Objective: Research has suggested a weak association between depression and sexual risk behavior in men who have sex with men (MSM). The purpose of this study was to investigate the relationship between within-person fluctuations in depression and well-being and episodes of sexual risk-taking among HIV-positive MSM.
Methods: One hundred six sexually active HIV-positive MSM living in New York City completed a structured weekly survey over 6 weeks. In Weeks 1, 3, and 5, they responded to items assessing their sexual behavior, depression, and well-being in the prior week. Multilevel logistic regression analyses were conducted to explore the relationship between changes in levels of depression and well-being, and episodes of unprotected anal intercourse (UAI).
Results: Within-person deviations from participants' average levels of depression and well-being were associated with the probability of risk. The probability of a risk episode was higher in weeks when depression was higher than participants' average levels (any UAI episode: odd ratio [OR] = 1.71, 95% confidence interval [CI] [1.00, 2.90], p < .05; serodiscordant UAI episode: OR = 2.49, 95% CI [1.31, 4.73], p < .05). The probability of a risk episode was lower in weeks when well-being was higher than participants' average levels (any UAI: OR = 0.40, 95% CI [0.22, 0.74], p < .05; serodiscordant UAI: OR = 0.42, 95% CI [0.22, 0.81], p < .05). Between-person differences in depression and well-being were not associated with risk episodes (ps > .05).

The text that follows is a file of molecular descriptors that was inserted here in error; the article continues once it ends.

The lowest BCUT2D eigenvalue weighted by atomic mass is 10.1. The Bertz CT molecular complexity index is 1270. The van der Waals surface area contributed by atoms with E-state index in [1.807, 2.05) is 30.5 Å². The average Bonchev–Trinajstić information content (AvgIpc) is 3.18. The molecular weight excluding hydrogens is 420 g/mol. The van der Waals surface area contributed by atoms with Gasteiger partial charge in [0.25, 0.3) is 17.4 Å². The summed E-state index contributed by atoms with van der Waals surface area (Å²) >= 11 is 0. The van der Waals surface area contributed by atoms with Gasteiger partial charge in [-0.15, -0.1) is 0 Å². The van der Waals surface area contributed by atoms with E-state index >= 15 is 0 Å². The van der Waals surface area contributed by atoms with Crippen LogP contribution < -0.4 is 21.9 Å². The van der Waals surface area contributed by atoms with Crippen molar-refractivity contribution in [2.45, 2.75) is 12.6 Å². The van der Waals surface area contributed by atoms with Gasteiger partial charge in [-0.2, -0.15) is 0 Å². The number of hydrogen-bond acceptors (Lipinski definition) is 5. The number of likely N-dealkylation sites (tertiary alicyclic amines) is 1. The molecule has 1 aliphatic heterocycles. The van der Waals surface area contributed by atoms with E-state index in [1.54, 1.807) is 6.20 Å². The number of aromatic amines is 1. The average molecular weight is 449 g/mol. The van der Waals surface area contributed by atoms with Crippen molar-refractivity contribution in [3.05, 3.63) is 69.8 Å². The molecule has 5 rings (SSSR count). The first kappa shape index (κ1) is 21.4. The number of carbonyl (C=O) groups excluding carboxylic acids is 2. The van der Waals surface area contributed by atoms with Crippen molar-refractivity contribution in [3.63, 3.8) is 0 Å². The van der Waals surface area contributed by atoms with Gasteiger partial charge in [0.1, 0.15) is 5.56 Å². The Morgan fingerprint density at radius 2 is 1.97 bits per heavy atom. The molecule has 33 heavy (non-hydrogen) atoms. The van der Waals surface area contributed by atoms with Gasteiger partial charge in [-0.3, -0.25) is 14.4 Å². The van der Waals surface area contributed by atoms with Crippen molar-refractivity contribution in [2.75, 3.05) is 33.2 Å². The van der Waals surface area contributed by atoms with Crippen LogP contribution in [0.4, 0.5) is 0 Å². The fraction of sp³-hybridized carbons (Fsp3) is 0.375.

Conclusion: This study is among the first to examine the association of within-person changes in depression and well-being with sexual risk behavior in a diverse sample. It contributes new evidence to literature exploring the relationship between depression and sexual risk. Future research should employ longitudinal designs to explore pathways linking within-person changes in depression with risk behavior.